What JK has done for mental health - especially men's mental health in New Zealand - is nothing short of ... well ... words kinda fail me. Heroic, life-saving, life-changing, he is just brilliant.

Annawebby
Mar 15, 2018 rated it it was amazing
For people outside of New Zealand, I can't emphasise enough how big a deal it was for John Kirwan to write this and discuss mental health issues in the open. If it can happen to the most successful individuals in the ultimate "man up" silent and strong community that is rugby, it can happen anywhere. I think it has helped innumerable people to gain awareness of mental health in themselves and their loved ones and also to give them hope.
Naomi
Feb 17, 2019 rated it really liked it
It feels like JK is talking to you personally talking to you. So humble, so practical and real. An easy read for anybody in depression, recovering or learning about it.
Mike Hales
Mar 08, 2019 rated it it was amazing  ·  review of another edition
Brilliant

A great book, honest, brave and full of slivers of light that give hope and energy to fight depression. Given Kirwan's standing as an all black this is a powerful wake up call for all men.
Reba
Dec 30, 2016 rated it really liked it
I felt like it was important to read this book as a Briwi* counselling student because of John Kirwan's place in New Zealand culture - both as one of the first rugby superstars and for his incredible work facing the depression awareness campaign. I didn't expect this book to be great, or even good (my bullshit assumptions about what professional rugby players are like are showing here), but I absolutely loved it.

Blokey men are at particular risk when it comes to depression, as they are often ma
...more
Jane
Jun 29, 2013 rated it it was amazing
This book is amazing, and John Kirwan deserves a medal for writing it! It is so much more costly to come out with the fact that you've had depression when you're a famous person. But John does more, he is part of a whole awareness campaign in his home country of New Zealand.

If you suffer from depression, or have a loved one who does, this book is a must. It is SO clear, non-judgmental, and not at ALL the "you must do this, you must do that" kind of book. John just shares his story with honesty
...more
Adrian
Aug 30, 2012 rated it liked it
New Zealand males are pretty basic types, you might even call them emotionally retarded. What John Kirwan has done with this book is step outside that claustrophobic insular world of macho Kiwi maleness - wherein it's pretty much a sin to hire a builder rather than build your house yourself - and single-handedly attempt to usher in an era during which it's acceptable to talk about subjects other than house prices and deck sizes, and to feel emotions that don't fit into the box of frontiersman st ...more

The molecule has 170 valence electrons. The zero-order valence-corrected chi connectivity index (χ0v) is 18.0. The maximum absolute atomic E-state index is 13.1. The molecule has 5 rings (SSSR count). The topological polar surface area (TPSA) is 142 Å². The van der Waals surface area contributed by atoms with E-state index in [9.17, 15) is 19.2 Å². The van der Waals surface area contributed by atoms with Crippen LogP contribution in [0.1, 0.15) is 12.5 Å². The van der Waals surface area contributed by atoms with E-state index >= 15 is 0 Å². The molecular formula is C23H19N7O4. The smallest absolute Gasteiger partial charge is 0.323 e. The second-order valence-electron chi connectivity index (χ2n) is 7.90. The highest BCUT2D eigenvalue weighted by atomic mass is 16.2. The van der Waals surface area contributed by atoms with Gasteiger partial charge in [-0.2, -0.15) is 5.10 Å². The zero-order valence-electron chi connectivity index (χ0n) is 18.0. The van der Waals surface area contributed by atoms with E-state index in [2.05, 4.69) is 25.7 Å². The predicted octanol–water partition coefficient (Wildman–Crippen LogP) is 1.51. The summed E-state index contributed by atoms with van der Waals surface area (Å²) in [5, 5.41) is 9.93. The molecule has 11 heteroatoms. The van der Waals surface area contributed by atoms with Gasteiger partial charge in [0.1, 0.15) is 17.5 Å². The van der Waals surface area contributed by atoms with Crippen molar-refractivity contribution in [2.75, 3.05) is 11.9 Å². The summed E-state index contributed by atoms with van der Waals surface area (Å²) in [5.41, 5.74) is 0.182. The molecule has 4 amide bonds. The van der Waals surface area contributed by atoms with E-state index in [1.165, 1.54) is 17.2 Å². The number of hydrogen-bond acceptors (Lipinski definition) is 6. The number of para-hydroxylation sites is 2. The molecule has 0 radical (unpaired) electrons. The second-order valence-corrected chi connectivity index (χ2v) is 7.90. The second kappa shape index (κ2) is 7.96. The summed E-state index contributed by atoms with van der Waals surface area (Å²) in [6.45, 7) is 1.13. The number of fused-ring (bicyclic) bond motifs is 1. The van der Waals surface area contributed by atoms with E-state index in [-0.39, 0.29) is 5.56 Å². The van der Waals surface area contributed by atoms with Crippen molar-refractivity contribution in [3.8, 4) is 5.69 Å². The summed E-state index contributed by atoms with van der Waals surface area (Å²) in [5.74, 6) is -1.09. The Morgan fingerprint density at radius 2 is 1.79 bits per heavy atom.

Allyson
Jan 17, 2012 rated it really liked it
Well worth a read. This personal account of depression is written in John Kirwan's simple, sincere style and describes his personal battle with and life after the battle. He believes that the tough rugby culture and drive required to be a top sportsman prevented him from seeking help earlier and provides information about how to detect and live with depression. Inspiring. Although I found his very simplified style irritating initially (there's something "honest Kiwi bloke gets in touch with his ...more
Jo
Nov 09, 2013 rated it did not like it
I find it massively patronising that he says "I understand what you are going through" Really?
In his book he writes (as does his doctor) that he wasn't suicidal. How can somebody who hasn't experienced this side of depression understand what a suicidally depressed person is going through?
He wasn't psychotic, he wasn't admitted to an inpatient unit and given safety sheets for the mattress on the floor, held down and given an injection of antipsychotic after taking an overdose. So I find glib phra
...more
Tony Nielsen
Jan 18, 2011 rated it really liked it